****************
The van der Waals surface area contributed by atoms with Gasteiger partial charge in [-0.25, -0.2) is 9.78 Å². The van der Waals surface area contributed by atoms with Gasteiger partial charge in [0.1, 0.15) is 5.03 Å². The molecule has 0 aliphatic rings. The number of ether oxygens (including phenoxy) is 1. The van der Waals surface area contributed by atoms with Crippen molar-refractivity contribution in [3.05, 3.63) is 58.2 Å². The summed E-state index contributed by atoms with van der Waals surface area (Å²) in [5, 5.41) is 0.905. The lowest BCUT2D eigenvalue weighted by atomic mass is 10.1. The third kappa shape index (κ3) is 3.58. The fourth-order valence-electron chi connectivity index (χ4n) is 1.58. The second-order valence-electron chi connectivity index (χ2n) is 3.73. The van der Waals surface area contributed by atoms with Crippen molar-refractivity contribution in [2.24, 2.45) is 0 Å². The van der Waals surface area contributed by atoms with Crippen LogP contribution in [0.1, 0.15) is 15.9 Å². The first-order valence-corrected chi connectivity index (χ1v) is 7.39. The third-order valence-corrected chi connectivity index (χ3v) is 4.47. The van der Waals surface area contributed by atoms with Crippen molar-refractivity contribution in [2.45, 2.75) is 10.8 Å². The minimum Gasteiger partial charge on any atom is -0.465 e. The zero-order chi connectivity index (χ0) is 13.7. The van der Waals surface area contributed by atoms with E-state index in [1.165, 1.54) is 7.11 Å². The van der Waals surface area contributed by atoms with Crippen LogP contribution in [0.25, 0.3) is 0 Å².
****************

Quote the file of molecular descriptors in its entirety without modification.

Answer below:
The van der Waals surface area contributed by atoms with Gasteiger partial charge in [-0.25, -0.2) is 9.78 Å². The van der Waals surface area contributed by atoms with Gasteiger partial charge in [0.1, 0.15) is 5.03 Å². The molecule has 0 aliphatic rings. The number of ether oxygens (including phenoxy) is 1. The van der Waals surface area contributed by atoms with Crippen molar-refractivity contribution in [3.05, 3.63) is 58.2 Å². The summed E-state index contributed by atoms with van der Waals surface area (Å²) in [5, 5.41) is 0.905. The lowest BCUT2D eigenvalue weighted by atomic mass is 10.1. The third kappa shape index (κ3) is 3.58. The fourth-order valence-electron chi connectivity index (χ4n) is 1.58. The second-order valence-electron chi connectivity index (χ2n) is 3.73. The van der Waals surface area contributed by atoms with Crippen molar-refractivity contribution in [2.24, 2.45) is 0 Å². The van der Waals surface area contributed by atoms with Crippen LogP contribution in [0.1, 0.15) is 15.9 Å². The first-order valence-corrected chi connectivity index (χ1v) is 7.39. The third-order valence-corrected chi connectivity index (χ3v) is 4.47. The van der Waals surface area contributed by atoms with Crippen molar-refractivity contribution in [2.45, 2.75) is 10.8 Å². The minimum Gasteiger partial charge on any atom is -0.465 e. The zero-order chi connectivity index (χ0) is 13.7. The van der Waals surface area contributed by atoms with E-state index in [1.165, 1.54) is 7.11 Å². The van der Waals surface area contributed by atoms with Crippen LogP contribution in [0.25, 0.3) is 0 Å².